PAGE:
Frustrated by his failure to get a bill approved last year when the GOP was in charge, Bush said prospects look brighter in the Democratic Congress. "I think the atmosphere up there is good right now," he said.
His message - particularly to conservative critics from his own party - was that stepped-up border enforcement is working and it's time to adopt a temporary worker program, hold U.S. employers accountable for the workers they hire and resolve the status of the millions of illegal immigrants already in the United States.
He saluted the opening of a new border patrol station in this southwest corner of Arizona and said, "This border is more secure and America is safer as a result."
The president was joined by Sen. Jon Kyl, the Arizona Republican whose support is crucial to any deal in the Congress. Another lawmaker vital to Bush's effort, Democratic Sen. Edward M. Kennedy of Massachusetts, issued a statement that said: "President Bush did the right thing today by speaking out."
"Only a bipartisan bill will become law," Kennedy said. "There is a lot of common ground, especially in the need to strengthen our borders and enforce our laws, though important differences remain to be resolved."
Administration officials led by Homeland Security Secretary Michael Chertoff and Commerce Secretary Carlos Gutierrez have been meeting privately for weeks with Republican senators in search of compromise. That expanded to a meeting in late March with key senators from both parties. The administration floated a proposal that would make it harder for millions of illegal immigrants to gain citizenship than under legislation passed by the Senate last year.
Bush stopped here on the way back to Washington from an Easter holiday at his Texas ranch. He climbed in the back of a pickup truck at a National Guard observation post to see how a portable scope tracks people charging across the border at night. Then, his motorcade barreled along a rocky, dusty road between two new walls of fencing protecting the U.S. border.
Bush watched a rig plow holes in the ground to prepare for more fencing, steel-winged at the bottom to make it harder for illegal immigrants to tunnel underneath it.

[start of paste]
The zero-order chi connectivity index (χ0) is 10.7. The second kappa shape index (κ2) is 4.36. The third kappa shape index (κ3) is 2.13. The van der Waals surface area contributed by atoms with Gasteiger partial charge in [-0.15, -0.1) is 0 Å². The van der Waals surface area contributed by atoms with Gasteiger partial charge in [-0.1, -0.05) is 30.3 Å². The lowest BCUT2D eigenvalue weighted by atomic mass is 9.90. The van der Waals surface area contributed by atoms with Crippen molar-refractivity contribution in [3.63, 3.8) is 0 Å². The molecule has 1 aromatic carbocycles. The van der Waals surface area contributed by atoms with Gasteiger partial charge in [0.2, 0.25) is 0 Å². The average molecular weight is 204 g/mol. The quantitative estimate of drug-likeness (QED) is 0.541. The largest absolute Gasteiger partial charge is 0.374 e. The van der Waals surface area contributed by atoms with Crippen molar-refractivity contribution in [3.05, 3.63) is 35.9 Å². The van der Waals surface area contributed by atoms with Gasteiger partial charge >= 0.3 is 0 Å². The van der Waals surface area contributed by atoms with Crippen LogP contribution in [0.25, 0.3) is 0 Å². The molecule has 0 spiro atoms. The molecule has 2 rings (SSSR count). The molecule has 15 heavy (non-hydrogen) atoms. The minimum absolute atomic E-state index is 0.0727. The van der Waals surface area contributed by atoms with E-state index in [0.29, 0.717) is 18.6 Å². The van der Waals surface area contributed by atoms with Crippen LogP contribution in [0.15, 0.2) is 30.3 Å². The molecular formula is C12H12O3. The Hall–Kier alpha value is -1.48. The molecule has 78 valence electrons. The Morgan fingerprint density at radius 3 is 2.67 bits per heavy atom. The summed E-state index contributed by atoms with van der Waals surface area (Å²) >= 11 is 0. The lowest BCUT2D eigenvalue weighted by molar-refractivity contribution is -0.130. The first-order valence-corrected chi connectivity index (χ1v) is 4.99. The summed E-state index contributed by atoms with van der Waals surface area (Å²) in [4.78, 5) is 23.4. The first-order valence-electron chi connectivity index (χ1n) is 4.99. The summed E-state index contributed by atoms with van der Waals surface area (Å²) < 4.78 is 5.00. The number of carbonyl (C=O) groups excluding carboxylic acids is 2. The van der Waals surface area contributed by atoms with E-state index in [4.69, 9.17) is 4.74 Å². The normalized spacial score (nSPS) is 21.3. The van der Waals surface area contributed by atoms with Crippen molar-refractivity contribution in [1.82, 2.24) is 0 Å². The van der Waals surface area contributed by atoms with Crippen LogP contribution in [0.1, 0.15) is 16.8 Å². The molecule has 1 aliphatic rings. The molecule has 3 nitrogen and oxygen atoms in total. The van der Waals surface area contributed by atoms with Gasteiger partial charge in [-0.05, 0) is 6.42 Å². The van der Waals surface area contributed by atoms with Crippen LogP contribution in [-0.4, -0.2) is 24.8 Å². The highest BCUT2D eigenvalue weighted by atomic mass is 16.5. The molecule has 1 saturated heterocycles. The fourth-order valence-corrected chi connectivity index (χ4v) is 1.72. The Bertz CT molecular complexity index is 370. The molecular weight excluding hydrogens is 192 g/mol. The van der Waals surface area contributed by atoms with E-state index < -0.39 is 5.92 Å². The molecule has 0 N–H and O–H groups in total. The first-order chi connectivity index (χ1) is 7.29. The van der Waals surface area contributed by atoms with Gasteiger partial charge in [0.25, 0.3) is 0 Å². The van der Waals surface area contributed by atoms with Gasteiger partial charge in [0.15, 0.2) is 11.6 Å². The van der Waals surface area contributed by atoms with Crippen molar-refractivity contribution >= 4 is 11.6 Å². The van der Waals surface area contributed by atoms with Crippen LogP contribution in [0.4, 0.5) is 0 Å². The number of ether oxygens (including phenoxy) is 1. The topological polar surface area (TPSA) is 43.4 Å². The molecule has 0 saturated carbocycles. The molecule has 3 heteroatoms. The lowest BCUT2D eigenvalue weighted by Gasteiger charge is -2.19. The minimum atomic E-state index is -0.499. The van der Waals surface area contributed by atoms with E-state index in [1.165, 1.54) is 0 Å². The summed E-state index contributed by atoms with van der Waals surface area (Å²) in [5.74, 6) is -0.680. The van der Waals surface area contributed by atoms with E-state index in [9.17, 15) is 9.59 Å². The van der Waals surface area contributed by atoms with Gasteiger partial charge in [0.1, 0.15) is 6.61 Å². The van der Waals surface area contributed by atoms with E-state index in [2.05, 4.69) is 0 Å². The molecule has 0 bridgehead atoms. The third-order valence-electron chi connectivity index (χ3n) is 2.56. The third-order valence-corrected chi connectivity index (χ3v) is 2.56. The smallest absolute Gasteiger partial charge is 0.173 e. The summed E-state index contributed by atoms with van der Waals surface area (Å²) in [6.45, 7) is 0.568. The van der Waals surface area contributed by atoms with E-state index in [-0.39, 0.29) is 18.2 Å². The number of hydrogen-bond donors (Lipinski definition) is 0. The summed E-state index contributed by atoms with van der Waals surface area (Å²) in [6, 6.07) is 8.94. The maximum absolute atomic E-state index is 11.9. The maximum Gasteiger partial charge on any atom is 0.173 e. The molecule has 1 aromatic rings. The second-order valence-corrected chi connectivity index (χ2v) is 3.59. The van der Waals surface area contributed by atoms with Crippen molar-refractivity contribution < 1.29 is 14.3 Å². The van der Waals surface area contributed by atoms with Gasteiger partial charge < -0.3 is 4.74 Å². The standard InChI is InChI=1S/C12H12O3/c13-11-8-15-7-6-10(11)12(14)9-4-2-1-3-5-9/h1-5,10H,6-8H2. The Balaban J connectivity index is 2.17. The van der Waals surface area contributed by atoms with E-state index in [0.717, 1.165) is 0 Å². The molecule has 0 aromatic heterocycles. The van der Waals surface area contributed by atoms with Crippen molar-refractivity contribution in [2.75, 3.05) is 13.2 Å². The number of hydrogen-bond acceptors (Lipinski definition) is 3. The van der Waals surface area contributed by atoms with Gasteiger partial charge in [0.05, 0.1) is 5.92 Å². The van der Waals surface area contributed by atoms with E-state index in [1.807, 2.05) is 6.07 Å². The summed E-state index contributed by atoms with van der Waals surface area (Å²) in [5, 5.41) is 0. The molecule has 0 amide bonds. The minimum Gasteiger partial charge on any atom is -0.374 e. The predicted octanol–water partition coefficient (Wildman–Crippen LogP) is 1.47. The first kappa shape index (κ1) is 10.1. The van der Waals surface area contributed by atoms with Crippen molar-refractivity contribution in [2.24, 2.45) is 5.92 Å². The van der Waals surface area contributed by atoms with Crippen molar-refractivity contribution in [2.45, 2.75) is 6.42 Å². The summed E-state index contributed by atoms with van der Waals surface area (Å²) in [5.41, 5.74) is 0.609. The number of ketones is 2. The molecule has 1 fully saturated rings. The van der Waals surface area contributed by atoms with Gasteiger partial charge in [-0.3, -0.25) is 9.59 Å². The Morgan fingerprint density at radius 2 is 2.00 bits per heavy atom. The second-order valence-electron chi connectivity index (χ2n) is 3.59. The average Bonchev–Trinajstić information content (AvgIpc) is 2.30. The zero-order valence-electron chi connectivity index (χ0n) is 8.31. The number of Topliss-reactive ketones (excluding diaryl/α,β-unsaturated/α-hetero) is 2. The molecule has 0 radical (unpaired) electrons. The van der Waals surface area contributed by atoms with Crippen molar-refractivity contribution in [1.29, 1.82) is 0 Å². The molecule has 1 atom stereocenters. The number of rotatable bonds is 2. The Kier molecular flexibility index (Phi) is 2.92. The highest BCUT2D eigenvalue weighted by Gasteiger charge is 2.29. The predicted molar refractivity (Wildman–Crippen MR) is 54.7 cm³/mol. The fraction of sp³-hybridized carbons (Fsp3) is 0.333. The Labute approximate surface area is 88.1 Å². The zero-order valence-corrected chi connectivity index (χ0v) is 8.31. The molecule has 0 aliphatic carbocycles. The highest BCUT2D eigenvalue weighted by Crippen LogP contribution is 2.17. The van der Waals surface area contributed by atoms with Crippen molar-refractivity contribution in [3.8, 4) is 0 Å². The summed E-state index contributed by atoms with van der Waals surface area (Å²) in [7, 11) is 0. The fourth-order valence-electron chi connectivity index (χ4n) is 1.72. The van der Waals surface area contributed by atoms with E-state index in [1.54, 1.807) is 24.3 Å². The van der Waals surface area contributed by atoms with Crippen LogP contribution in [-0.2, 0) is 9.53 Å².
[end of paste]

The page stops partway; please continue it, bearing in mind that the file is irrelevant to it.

Contending that tougher enforcement is paying off, Bush said: "The number of people apprehended for illegally crossing our southern border is down by nearly 30 percent this year. We're making progress." Sharply at odds over the war in Iraq, Bush and the Democratic Congress are eager to show some accomplishment on a core issue like immigration. Less than two years from leaving office, Bush is losing clout as attention turns to the presidential election in 2008. The compromise immigration plan that was floated last month was described as a draft White House proposal by officials in both parties and advocacy groups who got copies of the detailed blueprint. The White House disputes that characterization. Spokesman Scott Stanzel said it was only a starting point, an emerging consensus of Republican senators and the White House. Regardless, the proposal has already met opposition. Thousands of people marched through Los Angeles on Saturday, spurred in part by what they called a betrayal by Bush. The plan would grant work visas to undocumented immigrants but require them to return home and pay hefty fines to become legal U.S. residents. They could apply for three-year work visas, dubbed "Z" visas, which would be renewable indefinitely but cost $3,500 each time. The undocumented workers would have legal status with the visas, but to become legal permanent residents with a green card, they'd have to return to their home country, apply at a U.S. Embassy or consulate to re-enter legally and pay a $10,000 fine. So far, Bush has only gotten part of what he wants - border legislation. He signed a bill last October authorizing 700 additional miles of fencing along the U.S.-Mexico border. AP-CS-04-09-07 1656EDT